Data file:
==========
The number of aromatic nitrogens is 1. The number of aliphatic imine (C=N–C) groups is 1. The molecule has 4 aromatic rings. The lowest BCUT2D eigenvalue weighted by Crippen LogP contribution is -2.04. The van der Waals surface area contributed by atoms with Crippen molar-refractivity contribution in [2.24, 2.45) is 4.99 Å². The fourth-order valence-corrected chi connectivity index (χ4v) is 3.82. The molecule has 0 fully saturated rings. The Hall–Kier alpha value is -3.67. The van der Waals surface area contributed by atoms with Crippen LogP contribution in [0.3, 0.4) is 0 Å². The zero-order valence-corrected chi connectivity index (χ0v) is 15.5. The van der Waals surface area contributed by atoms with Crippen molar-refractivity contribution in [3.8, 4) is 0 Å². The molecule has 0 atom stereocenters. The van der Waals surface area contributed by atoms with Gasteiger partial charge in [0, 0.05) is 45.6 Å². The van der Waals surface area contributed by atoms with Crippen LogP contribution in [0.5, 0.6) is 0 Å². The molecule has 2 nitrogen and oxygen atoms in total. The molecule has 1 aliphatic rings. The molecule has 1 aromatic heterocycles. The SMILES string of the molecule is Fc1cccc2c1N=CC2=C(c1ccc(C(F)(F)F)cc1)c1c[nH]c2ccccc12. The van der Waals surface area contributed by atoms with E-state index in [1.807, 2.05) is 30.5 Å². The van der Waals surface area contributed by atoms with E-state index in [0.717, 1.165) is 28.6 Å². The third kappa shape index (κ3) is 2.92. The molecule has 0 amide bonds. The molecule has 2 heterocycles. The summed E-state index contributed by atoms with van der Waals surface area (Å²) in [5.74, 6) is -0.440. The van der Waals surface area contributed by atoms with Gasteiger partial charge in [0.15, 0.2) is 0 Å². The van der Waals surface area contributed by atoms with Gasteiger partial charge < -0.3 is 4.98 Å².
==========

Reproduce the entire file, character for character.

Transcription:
The number of aromatic nitrogens is 1. The number of aliphatic imine (C=N–C) groups is 1. The molecule has 4 aromatic rings. The lowest BCUT2D eigenvalue weighted by Crippen LogP contribution is -2.04. The van der Waals surface area contributed by atoms with Crippen molar-refractivity contribution in [2.24, 2.45) is 4.99 Å². The fourth-order valence-corrected chi connectivity index (χ4v) is 3.82. The molecule has 0 fully saturated rings. The Hall–Kier alpha value is -3.67. The van der Waals surface area contributed by atoms with Crippen LogP contribution in [0.3, 0.4) is 0 Å². The zero-order valence-corrected chi connectivity index (χ0v) is 15.5. The van der Waals surface area contributed by atoms with Crippen molar-refractivity contribution in [3.8, 4) is 0 Å². The molecule has 0 atom stereocenters. The van der Waals surface area contributed by atoms with Gasteiger partial charge in [0, 0.05) is 45.6 Å². The van der Waals surface area contributed by atoms with Crippen LogP contribution in [0.5, 0.6) is 0 Å². The molecule has 2 nitrogen and oxygen atoms in total. The molecule has 1 aliphatic rings. The molecule has 1 aromatic heterocycles. The SMILES string of the molecule is Fc1cccc2c1N=CC2=C(c1ccc(C(F)(F)F)cc1)c1c[nH]c2ccccc12. The van der Waals surface area contributed by atoms with E-state index in [1.807, 2.05) is 30.5 Å². The van der Waals surface area contributed by atoms with E-state index in [0.717, 1.165) is 28.6 Å². The third kappa shape index (κ3) is 2.92. The molecule has 0 amide bonds. The molecule has 2 heterocycles. The summed E-state index contributed by atoms with van der Waals surface area (Å²) in [5.74, 6) is -0.440. The van der Waals surface area contributed by atoms with Gasteiger partial charge in [0.15, 0.2) is 0 Å². The van der Waals surface area contributed by atoms with Gasteiger partial charge < -0.3 is 4.98 Å².